“We were running what we call a scrub on your website and noticed that you weren’t ranking well for some of the keywords in your site,” drolls the telemarker from a web marketing company in New York that I’d never heard of.
Me: “Oh, really?”
“Yeah, we do a scrub that lets us know if you’re ranking well for your keywords.”
Me: “And I should hire you to ‘fix’ that while we focus on helping our own clients rank well?”
“Yeah, we’re running a special right now. For just $19.99 a month you can …”
(I never have patience with telemarkers … please forgive me for my rudeness) “So what do you think my clients will say when I tell them that the reason we rank so well isn’t a demonstration of how well we can apply our skills but is because of some outsource SEO … ”
“We work with a number of marketing companies like yours.”
“Thanks, but no thanks.”
If you haven’t received an SEO sales call for your business website, then you’ve probably received the SEO emails:
I was browsing through your website and discovered that you didn’t rank well for your most important keywords. Let me submit your website to a million search engines and add your link to every questionable website I network with. In turn, all you have to do is entrust the reputation of your website to me, and I guarantee you I’ll get rich while you wonder where all your marketing bucks have gone. My payment plans are simple–just $9.99/day for 90 days. And boy will you get traffic once I buy one of those pop under banners–I’ll be able to send you 10 million robot hits within just 2 weeks! Sure hope your servers can handle that converting traffic. You’ll be richer than ever and so will I. Just call me now because good things like these surely don’t last. Signed, the SEO Quacker @ hotmail.com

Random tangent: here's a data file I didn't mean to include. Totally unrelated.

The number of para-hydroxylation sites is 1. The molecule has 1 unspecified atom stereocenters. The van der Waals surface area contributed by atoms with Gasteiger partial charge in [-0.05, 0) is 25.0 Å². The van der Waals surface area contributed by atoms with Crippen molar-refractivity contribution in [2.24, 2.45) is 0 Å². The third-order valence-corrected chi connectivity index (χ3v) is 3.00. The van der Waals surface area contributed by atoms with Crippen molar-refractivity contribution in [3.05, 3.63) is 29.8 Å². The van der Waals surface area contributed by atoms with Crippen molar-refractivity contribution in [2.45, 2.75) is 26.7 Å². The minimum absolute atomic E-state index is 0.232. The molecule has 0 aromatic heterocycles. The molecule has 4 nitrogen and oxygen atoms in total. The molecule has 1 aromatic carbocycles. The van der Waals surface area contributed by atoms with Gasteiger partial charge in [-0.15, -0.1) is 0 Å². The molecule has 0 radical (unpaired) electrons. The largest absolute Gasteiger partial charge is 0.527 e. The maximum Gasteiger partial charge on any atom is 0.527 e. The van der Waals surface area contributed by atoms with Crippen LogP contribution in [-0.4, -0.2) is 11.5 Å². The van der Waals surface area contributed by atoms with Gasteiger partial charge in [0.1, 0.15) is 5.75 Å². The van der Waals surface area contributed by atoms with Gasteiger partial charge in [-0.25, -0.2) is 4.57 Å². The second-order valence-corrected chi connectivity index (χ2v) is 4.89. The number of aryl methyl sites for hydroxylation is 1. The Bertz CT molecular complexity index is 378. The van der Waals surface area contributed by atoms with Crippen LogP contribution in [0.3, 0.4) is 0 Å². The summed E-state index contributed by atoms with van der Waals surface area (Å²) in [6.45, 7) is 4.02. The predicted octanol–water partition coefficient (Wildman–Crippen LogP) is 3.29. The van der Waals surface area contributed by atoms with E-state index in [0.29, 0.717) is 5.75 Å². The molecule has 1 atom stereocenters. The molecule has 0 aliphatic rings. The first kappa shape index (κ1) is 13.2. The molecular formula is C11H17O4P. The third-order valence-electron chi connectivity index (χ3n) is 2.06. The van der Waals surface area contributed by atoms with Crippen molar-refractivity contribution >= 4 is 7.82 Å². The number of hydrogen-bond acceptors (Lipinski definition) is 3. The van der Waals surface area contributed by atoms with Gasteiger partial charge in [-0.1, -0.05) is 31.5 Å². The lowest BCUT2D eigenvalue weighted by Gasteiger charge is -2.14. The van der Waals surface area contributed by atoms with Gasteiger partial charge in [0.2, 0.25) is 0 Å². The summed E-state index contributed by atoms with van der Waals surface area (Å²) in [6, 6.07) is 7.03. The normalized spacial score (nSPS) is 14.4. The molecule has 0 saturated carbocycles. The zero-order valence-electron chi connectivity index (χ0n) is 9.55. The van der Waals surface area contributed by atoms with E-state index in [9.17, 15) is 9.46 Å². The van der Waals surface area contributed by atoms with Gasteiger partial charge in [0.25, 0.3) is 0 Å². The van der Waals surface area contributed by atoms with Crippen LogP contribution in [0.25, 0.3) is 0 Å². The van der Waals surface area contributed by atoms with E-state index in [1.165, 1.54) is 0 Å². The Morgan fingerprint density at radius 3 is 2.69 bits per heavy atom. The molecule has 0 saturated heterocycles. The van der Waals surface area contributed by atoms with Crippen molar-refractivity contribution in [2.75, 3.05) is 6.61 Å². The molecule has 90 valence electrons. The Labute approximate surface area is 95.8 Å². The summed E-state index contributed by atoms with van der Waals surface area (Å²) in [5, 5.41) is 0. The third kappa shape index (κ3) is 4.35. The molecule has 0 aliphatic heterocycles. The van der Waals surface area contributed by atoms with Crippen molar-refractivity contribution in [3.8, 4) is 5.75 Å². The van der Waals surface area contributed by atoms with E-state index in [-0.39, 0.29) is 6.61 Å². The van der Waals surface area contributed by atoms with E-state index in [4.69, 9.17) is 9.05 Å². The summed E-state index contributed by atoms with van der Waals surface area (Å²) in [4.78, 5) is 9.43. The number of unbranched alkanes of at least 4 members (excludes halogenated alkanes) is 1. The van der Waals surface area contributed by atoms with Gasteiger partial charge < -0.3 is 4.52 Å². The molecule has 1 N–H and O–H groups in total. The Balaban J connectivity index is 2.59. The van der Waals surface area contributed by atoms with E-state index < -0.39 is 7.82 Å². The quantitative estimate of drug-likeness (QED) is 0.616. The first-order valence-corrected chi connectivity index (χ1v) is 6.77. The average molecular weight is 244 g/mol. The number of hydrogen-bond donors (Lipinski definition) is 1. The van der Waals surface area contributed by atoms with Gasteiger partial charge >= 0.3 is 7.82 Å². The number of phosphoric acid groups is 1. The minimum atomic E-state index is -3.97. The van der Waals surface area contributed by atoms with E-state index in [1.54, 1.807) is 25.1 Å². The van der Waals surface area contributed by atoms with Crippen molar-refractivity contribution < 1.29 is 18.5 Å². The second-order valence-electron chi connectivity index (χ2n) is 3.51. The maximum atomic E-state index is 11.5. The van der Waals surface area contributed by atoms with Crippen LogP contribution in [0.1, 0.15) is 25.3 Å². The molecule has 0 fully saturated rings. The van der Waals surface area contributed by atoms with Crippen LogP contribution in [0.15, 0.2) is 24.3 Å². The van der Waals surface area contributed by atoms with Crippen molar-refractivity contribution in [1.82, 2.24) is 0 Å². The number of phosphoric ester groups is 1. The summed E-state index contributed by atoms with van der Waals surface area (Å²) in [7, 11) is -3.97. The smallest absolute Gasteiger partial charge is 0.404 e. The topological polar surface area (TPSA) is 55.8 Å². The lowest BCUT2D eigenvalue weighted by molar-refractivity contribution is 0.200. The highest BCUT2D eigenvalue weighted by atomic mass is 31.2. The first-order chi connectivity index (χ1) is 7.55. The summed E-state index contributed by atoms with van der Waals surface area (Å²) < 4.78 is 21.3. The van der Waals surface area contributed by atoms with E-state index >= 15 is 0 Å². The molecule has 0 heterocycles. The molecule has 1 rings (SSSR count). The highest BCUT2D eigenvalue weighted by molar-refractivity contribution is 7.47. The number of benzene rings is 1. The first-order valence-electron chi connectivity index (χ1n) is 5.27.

Perhaps it’s just my cynical nature, but why should an SEO company be annoyingly aggressive like this? Because they aren’t getting referrals from disatisfied customers? Because their own website doesn’t rank well? Because their business strategy consists of making a fast buck from as many people as possible?
Just the fact that the SEO sales calls are all so similarly alike … as are the emails … makes the whole thing smell of rancid fish (I don’t eat most seafood, btw). And so the moral of the story is, don’t fall for this junk. Just because a company is being “proactive” and bugging you to death is no telltale sign that they’ll give you your money’s worth. Do your homework, ask around. See what marketing companies others recommend. And tell the telemarketers to find a more promising, meaningful job, because half of them have no clue what they are really even talking about.
Leave a Reply